IBM’s Watson can be given due credit for kicking off the current cognitive computing revolution we’re seeing these days – it’s almost impossible to talk to any company now and not hear the phrase ‘AI and ML’, that is to say, artificial intelligence and machine learning. Watson was one of the first efforts from a big company to bring AI to the mainstream, and IBM showcased the AI winning the American game show Jeopardy back in 2011.
Today though, smart assistants like Siri and Alexa hog attention on the consumer side of things, while companies like Google, Microsoft, and Amazon are all making AI tools for companies to use alongside their respective cloud infrastructure offerings.
“Every single company is attempting to do something in the AI space,” agrees Prashant Pradhan, Executive Director – Watson and Cloud, and Chief Developer Advocate IBM India/ South Asia. “[But] the spectrum is so broad that people aren’t able to always make a distinction between what is going to be high impact and make a business, versus interesting but not business.”
“There are tonnes of use cases like photo tagging which are fun, but not really about solving a large business problem,” he continues. “We are talking about building careers around it. For example, image recognition is a very popular area, but if you really look at it in terms of its application to large problems to actual businesses – you need much more breadth and the discipline to create a product that is AI powered, but AI is not an end to itself.”
Of course, part of the problem is that the phrase AI is still barely understood by most people. Most of us still conjure images of super intelligent computers that are self-aware when we hear the phrase, and that’s a problem that’s not helped by representations in pop-culture.
“If you talk to any practitioner in the AI field, they would support that view,” says Pradhan. “A lot of the foundational technology has been available for decades. It’s not the fact that something suddenly changed. There is indeed, lack of understanding in the general public, on what are the right use cases for AI. The popular literature makes people think of automation, and taking away jobs.”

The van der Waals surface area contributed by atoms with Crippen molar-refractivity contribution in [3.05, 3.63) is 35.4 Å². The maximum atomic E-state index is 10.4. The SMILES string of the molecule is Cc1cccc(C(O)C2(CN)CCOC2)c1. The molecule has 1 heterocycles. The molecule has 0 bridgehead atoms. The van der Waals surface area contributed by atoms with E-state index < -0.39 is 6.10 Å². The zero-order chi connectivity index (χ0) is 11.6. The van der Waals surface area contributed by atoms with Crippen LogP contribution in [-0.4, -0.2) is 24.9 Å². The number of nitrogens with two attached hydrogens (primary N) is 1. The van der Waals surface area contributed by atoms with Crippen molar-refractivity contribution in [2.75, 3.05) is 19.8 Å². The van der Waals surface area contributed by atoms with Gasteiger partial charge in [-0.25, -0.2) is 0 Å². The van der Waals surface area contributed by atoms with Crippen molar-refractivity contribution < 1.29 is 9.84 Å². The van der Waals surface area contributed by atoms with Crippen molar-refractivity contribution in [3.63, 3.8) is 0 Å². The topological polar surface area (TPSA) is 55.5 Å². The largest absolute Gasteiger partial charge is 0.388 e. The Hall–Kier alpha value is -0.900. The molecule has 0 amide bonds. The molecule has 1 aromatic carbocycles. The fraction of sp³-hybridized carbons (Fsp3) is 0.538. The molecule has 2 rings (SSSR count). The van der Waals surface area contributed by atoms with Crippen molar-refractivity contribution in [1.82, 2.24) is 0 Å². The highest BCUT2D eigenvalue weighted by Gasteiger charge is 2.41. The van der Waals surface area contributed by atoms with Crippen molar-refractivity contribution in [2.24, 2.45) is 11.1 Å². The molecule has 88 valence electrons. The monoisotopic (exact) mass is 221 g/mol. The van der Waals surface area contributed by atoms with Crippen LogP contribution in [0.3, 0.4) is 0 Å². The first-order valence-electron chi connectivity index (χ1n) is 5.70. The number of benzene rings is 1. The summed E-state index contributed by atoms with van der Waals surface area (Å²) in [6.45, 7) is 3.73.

What is Watson’s focus?
IBM’s Watson has been deployed in areas such as healthcare and education. Manipal Hospital in India was one of the first global customers of Watson, and uses it to augment the capacity of oncologists. Watson is gathering data on cancer from research papers, journals, and doctors reports, and it uses this to present the doctors with analysis to make useful decisions.
Pradhan explains that this is a deep, industry specific kind of AI use, which takes a lot of time to deliver results. On the other hand, Watson also opens its APIs up to startups to develop applications, and Pradhan gives us the example of how ABOF (a fashion e-commerce platform) uses Watson for its natural language search.
“Our traditional customers, retailing, banks, industrial clients, we will help them on their roadmap to AI. But for different reasons – not for any lack of intent – they have their own pace of how fast they can adopt AI,” says Pradhan. “Manipal is an example, it’s a highly regulated, deep type of AI. On the other hand, there is a whole bunch of stuff that can be rapidly done in understanding natural language data, scan resumes, understand people skills, so all of these use cases can be rapidly deployed. The key is going to be, how much can we empower the development community.”
Pradhan adds that Watson’s focus is on augmenting human capacity, not replacing it. “If you have these fundamental problems of scaling expertise [such as not having enough doctors or teachers] then you reach a point where you test the limits of human cognition,” he says. “Then you desperately need that kind of capacity. If you take oncology for example, an oncologist would be reading millions of cases, and thousands of papers that get published every year. The ability to absorb, interpret, and use this information is getting challenged, and that is the role AI can play.”
That being said, he says that it will take some time for people to adapt to new systems. “When industrial revolution took place, a lot of machines replaced jobs,” he says. “So let’s say you’re doing something extremely clerical, low-level, repetitive. The job may be better done, with less errors, using automation.”
On Zuck vs Musk
By now you’re probably familiar with the battle of words that took place between Elon Musk and Mark Zuckerberg. Musk has long talked about the risks of AI, and Zuckerberg had described this position as “irresponsible”. Musk responded by saying that Zuckerberg’s understanding of AI is “limited”.
Pradhan responded with an answer which lands somewhere in the middle. “It’s actually very difficult to – this is more of an opinion the of subject – we need to be more precise about the specific point being made,” he says. “There is the question of people losing their jobs. The second scenario is the control on AI. There basically that gets into areas which are similar but not equivalent to cybersecurity. “
“In the research community and the professional community, these problems are well understood and people are working on the required safeguards,” he adds. “Part of it is a technical issue, and part of it is a skilling issue in the ‘new collar’ jobs that will be possible in an AI economy.”